Coal’s share of power generation keeps declining

June 5, 2012 by Ken Ward Jr.

Here’s the latest from the U.S. Department of Energy’s Energy Information Administration:

Amid historically low natural gas prices and the warmest March ever recorded in much of the United States, coal’s share of total net generation dropped to 34%—the lowest level since at least January 1973 (the earliest date for which EIA has monthly statistics). Despite seasonally low loads, natural gas-fired generation grew markedly and accounted for 30% of overall net generation by March 2012 (see chart above). Total electricity demand fell this winter as warmer weather reduced home heating requirements.

Coal generation decreased 29 billion kilowatthours from March 2011 to March 2012, while natural gas generation increased 27 billion kilowatthours during the same time period. In March 2012, coal’s share of total generation was 34% compared to natural gas at 30%.

Natural gas prices were near 10-year lows this winter, leading the generators in some states (such as Ohio and Pennsylvania) to increase their dispatch of natural gas-fired plants. Newer vintage natural gas-fired units operate at higher efficiency than older, fossil-fired units, which increases the competitiveness of natural gas relative to coal.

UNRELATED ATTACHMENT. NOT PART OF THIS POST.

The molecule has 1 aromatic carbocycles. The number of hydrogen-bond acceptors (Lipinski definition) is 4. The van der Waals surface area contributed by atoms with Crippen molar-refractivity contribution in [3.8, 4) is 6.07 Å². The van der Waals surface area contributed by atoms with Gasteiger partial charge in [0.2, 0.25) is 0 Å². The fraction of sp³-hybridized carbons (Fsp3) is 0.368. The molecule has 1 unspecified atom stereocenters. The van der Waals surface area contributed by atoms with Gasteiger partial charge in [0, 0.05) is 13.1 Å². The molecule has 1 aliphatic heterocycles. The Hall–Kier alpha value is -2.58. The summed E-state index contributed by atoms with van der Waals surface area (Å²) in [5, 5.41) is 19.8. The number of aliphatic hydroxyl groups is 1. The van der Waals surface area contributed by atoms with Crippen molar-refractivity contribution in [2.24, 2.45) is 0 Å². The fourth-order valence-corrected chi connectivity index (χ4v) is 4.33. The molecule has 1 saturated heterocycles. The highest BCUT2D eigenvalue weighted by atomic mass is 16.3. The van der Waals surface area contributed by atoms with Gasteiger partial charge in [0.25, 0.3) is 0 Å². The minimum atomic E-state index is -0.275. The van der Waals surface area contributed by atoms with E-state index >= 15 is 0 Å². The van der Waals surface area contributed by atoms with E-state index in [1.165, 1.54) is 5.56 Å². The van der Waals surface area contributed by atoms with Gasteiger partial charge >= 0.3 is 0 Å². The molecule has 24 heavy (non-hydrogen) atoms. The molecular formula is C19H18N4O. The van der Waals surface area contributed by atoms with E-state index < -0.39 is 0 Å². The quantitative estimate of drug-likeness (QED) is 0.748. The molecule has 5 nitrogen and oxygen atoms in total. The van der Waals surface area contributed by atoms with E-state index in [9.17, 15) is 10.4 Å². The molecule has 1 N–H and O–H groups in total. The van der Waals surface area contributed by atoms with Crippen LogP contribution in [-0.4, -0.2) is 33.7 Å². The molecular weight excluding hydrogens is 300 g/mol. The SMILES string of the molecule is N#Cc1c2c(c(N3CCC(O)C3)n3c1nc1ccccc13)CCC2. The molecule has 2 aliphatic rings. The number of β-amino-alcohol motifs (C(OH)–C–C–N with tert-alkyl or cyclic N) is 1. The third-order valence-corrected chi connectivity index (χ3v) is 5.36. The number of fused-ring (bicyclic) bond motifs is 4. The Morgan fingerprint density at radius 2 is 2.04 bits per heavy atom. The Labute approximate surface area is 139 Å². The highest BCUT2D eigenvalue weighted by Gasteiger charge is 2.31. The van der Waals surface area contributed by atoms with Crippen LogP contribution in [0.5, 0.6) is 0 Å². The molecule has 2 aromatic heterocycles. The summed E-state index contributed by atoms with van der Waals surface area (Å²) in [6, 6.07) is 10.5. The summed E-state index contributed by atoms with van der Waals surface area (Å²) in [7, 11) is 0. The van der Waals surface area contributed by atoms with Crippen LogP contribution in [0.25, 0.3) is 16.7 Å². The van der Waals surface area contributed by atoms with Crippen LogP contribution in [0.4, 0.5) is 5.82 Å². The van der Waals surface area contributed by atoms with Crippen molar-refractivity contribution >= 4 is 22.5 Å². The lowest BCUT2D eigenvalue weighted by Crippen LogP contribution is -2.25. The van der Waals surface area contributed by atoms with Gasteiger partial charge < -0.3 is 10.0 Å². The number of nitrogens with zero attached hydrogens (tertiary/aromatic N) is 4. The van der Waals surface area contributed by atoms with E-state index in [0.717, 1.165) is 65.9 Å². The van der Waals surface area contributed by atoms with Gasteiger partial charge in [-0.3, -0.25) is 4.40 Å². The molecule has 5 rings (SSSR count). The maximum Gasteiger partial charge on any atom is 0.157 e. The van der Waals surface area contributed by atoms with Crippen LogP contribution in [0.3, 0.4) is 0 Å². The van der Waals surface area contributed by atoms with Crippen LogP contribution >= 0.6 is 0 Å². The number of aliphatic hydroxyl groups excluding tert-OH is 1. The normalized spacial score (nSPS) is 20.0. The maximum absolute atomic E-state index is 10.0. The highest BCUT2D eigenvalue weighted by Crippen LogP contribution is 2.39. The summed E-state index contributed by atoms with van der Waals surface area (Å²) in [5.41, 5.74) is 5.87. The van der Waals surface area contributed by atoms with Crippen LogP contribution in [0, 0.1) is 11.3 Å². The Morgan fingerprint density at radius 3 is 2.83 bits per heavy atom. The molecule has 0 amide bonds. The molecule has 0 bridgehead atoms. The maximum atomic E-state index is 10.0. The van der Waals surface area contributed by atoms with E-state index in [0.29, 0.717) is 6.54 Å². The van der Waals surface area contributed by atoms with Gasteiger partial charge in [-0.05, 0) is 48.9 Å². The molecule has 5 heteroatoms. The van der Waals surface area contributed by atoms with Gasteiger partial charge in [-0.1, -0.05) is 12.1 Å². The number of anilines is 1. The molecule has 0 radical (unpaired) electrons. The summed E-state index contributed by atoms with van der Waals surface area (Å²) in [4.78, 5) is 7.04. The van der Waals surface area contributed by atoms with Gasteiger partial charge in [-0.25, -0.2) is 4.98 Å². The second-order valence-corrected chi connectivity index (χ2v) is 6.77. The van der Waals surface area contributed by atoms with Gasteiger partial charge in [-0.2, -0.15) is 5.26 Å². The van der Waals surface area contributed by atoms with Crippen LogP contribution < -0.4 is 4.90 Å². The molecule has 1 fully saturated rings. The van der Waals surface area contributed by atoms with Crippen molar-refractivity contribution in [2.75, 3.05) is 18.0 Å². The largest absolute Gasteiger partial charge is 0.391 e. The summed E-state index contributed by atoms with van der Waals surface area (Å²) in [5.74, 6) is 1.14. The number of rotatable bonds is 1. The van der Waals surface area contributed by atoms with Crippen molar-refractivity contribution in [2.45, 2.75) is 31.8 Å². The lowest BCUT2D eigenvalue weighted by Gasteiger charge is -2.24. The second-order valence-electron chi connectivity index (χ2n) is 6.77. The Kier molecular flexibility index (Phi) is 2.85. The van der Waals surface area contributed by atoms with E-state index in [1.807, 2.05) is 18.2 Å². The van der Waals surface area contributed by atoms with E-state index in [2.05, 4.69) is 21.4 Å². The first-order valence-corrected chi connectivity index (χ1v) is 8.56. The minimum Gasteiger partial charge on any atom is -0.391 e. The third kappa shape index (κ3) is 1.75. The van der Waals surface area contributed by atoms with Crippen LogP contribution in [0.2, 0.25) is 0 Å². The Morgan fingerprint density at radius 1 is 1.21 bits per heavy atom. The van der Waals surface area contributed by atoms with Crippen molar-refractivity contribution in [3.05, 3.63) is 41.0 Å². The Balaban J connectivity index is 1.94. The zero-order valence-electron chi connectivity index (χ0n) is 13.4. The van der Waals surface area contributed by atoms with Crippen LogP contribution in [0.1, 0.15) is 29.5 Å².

For a regional analysis of generation and consumption in March 2012 compared to March 2011, see the Electricity Monthly Update. For national and state-level statistics, see the Electric Power Monthly.

One Response to “Coal’s share of power generation keeps declining”

  1. Paul H says:

    OK, I get it. The Obama administration is not conspiring with the EPA to shut down coal burning power plants. They are just enforcing regulations passed under the Bush era. The power companies are not bowing to the environmentalists, because all 100 of these coal fired power plants are old and worn out, too expensive to fix. Converting to natural gas is more “cost effective”. Wouldn’t be fair to pass on the public, the cost of upgrading plants to meet new pollution regulations.

    Since natural gas was at a “ten year low”, why is my electric bill at a ten year high? Fuel is the greatest expense of power generation. When will the consumers see this economic advantage?

    How about investigating the amount of natural gas releasted during drilling and transport. A molicule of natural gas has more green house effect than a molicule of CO2. If you don’t believe me ask a tree.

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